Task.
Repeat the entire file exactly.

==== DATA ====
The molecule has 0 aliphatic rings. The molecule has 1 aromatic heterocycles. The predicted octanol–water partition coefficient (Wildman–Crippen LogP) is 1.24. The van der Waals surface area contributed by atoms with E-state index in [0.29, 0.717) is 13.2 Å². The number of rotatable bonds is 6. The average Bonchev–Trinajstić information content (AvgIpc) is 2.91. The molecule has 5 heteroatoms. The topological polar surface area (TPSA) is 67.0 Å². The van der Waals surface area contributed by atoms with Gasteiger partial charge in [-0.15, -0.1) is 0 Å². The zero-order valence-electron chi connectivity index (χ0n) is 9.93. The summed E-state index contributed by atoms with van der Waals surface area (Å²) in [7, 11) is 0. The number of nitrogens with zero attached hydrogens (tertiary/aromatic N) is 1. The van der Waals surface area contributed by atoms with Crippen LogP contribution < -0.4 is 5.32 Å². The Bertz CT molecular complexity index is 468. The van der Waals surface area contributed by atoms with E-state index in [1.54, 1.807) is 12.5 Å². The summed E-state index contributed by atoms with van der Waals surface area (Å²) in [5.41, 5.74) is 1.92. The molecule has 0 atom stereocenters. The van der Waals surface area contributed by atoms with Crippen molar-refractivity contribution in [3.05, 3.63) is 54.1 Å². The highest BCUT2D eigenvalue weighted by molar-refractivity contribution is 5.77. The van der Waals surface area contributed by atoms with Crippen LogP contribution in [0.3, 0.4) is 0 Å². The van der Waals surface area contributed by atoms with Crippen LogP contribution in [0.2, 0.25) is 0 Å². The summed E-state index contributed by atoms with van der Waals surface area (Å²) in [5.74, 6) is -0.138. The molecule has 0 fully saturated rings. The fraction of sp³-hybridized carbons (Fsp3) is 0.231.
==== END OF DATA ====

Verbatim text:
The molecule has 0 aliphatic rings. The molecule has 1 aromatic heterocycles. The predicted octanol–water partition coefficient (Wildman–Crippen LogP) is 1.24. The van der Waals surface area contributed by atoms with E-state index in [0.29, 0.717) is 13.2 Å². The number of rotatable bonds is 6. The average Bonchev–Trinajstić information content (AvgIpc) is 2.91. The molecule has 5 heteroatoms. The topological polar surface area (TPSA) is 67.0 Å². The van der Waals surface area contributed by atoms with Gasteiger partial charge in [-0.15, -0.1) is 0 Å². The zero-order valence-electron chi connectivity index (χ0n) is 9.93. The summed E-state index contributed by atoms with van der Waals surface area (Å²) in [7, 11) is 0. The number of nitrogens with zero attached hydrogens (tertiary/aromatic N) is 1. The van der Waals surface area contributed by atoms with Crippen LogP contribution < -0.4 is 5.32 Å². The Bertz CT molecular complexity index is 468. The van der Waals surface area contributed by atoms with E-state index in [1.54, 1.807) is 12.5 Å². The summed E-state index contributed by atoms with van der Waals surface area (Å²) in [5.41, 5.74) is 1.92. The molecule has 0 atom stereocenters. The van der Waals surface area contributed by atoms with Crippen molar-refractivity contribution in [3.05, 3.63) is 54.1 Å². The highest BCUT2D eigenvalue weighted by molar-refractivity contribution is 5.77. The van der Waals surface area contributed by atoms with Crippen LogP contribution in [0.3, 0.4) is 0 Å². The van der Waals surface area contributed by atoms with Crippen LogP contribution in [0.2, 0.25) is 0 Å². The summed E-state index contributed by atoms with van der Waals surface area (Å²) in [5.74, 6) is -0.138. The molecule has 0 fully saturated rings. The fraction of sp³-hybridized carbons (Fsp3) is 0.231.